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Old 07-14-2011, 11:35 PM   #3
jestar_jokin
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Join Date: Sep 2004
Posts: 39
I stumbled across a blog comment by Ron Gilbert, with some more information. I'm going to copy it here.
http://www.pagetable.com/?p=603
(it was also reposted as a separate article:
http://www.pagetable.com/?p=614)

Interestingly, SCUMM was originally supposed to be Lisp-like; and early versions didn't support complex arithmetic expressions (such as, say, subtracting two numbers and assigning the result to a variable)!

Quote:
Ron Gilbert says:
29. May 2011 at 19:41

SCUMM script was a little odd. When I first started designing the language, I was going to base it on Lisp. I was use to using it to customize emacs that we used to do all our coding. This was not on PCs, but on large multiuser UNIX machines. The Lucasfilm games group was part of the Lucasfilm computer division (which later became Pixar) and we had some very smart people that connected the C64 to the UNIX machine. From my UNIX terminal, I had complete control over the C64 and wrote a source level debugger for SCUMM. The 6502 assembler was custom written by Chip Morningstar and ran on the UNIX machine.

But I digress. So, SCUMM started out as Lisp based, but I quickly abandon that approach in favor of something that looked a little more C-like, but some aspects of Lisp remained, mostly in the naming conventions. Commands and variables used – (dashes) as separators.

sandy-rescued = 1

This was a single variable, not sandy minus rescued. So how did SCUMM do subtraction? You didn’t. Until Monkey Island, there was no way to do complex expressions. if you wanted to subtract a value you used:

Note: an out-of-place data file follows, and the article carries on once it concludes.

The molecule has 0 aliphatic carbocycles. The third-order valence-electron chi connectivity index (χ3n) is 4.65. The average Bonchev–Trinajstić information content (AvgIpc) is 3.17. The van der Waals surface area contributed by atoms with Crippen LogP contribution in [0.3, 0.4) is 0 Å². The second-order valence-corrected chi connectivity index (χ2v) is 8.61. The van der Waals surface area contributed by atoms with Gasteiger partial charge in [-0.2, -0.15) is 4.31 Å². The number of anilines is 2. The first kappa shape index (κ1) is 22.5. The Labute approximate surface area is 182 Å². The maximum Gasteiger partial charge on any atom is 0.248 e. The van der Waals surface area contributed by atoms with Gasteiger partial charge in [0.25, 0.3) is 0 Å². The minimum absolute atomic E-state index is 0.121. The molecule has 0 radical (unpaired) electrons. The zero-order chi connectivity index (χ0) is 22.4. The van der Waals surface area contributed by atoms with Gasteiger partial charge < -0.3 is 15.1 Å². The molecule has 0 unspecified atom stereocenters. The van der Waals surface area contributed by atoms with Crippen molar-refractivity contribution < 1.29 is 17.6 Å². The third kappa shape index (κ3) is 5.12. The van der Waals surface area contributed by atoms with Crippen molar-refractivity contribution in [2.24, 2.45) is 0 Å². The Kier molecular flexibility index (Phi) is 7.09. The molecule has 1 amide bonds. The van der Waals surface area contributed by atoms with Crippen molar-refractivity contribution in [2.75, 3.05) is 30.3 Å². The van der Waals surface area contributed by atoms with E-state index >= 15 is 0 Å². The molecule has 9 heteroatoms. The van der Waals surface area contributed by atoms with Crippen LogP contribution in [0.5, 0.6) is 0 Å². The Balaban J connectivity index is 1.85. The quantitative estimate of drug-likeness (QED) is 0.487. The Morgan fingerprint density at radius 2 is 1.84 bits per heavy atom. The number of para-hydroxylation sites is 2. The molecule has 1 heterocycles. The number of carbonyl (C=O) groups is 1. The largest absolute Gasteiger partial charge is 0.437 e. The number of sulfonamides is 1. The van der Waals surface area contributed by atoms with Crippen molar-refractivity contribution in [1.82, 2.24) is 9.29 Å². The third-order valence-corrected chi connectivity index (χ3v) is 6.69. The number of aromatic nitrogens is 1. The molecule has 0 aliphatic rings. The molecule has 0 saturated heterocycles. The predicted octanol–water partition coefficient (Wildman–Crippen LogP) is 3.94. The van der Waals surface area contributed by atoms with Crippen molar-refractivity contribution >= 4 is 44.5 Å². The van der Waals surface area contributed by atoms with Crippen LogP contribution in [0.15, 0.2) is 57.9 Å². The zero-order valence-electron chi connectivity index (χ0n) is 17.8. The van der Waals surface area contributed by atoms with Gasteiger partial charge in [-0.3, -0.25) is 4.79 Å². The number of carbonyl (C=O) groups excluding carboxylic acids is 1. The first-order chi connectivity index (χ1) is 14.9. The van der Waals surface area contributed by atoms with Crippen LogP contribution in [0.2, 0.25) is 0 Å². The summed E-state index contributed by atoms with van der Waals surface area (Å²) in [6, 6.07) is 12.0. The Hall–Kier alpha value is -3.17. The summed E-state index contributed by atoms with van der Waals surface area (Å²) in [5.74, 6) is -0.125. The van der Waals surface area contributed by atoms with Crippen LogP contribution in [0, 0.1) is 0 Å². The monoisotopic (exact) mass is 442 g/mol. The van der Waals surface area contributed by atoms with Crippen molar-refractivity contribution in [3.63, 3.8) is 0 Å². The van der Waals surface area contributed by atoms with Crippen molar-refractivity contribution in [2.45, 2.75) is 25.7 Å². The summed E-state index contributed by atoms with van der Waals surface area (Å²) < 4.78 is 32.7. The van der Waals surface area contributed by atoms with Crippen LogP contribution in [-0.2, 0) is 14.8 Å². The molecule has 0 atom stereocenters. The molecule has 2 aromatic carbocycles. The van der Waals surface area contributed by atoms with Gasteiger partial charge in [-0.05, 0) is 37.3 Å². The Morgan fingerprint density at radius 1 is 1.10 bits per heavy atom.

count -= 5

If you had a complex expression, you had to chain them using +=, -=, /= and *= using temp variables. Ugly, but it made the interpreter much simpler.

(Side note, the C64 interpreter was not named SPUTM, that name didn’t come about until the PC version).

One of the goals I had for the SCUMM system was that non-programers could use it. I wanted SCUMM scripts to look more like movies scripts, so the language got a little too wordy. This goal was never really reached, you always needed to be a programmer. :-(

Some examples:

actor sandy walk-to 67,8

This is the command that walked an actor to a spot.

actor sandy face-right
actor sandy do-animation reach
walk-actor razor to-object microwave-oven
start-script watch-edna
stop-script
stop-script watch-edna
say-line dave “Don’t be a tuna head.”
say-line selected-kid “I don’t want to use that right now.”

if (melt-down) {
say-line selected-kid “I don’t think this game is very fun.”
}

There were no functions, everything was a ‘script’, a small piece of code that looked a lot like a function, but it ran in it’s own virtual process.

script watch-clock {
do {
object clock state ON
break-time 60
object clock state OFF
break-time 60
}
}

Note the lack of a until/while on the do loop. The script would just continue until someone killed it.

Time was always measured in jiffies (1/60 second). Later on I added the ability to say ‘break-time 1 minute’ and the compiler just multiplied by 60 before emitting the opcode.

If you did…

start-script watch-edna
start-script clock-tick

…you now had 2 additional scripts running and they all ran at the same time using preemptive multitasking. It was a heck of a lot better than doing state engines. If you wanted to keep an eye on something, you’d just say…

start-script watch-edna

…and then forget about it. That one script could do whatever it needed and start a cut-scene if the need arose.

This may seem pretty tame today, but back then, it was like magic.

Bonus information: The SCUMM compiler was written in Yacc and Lex.
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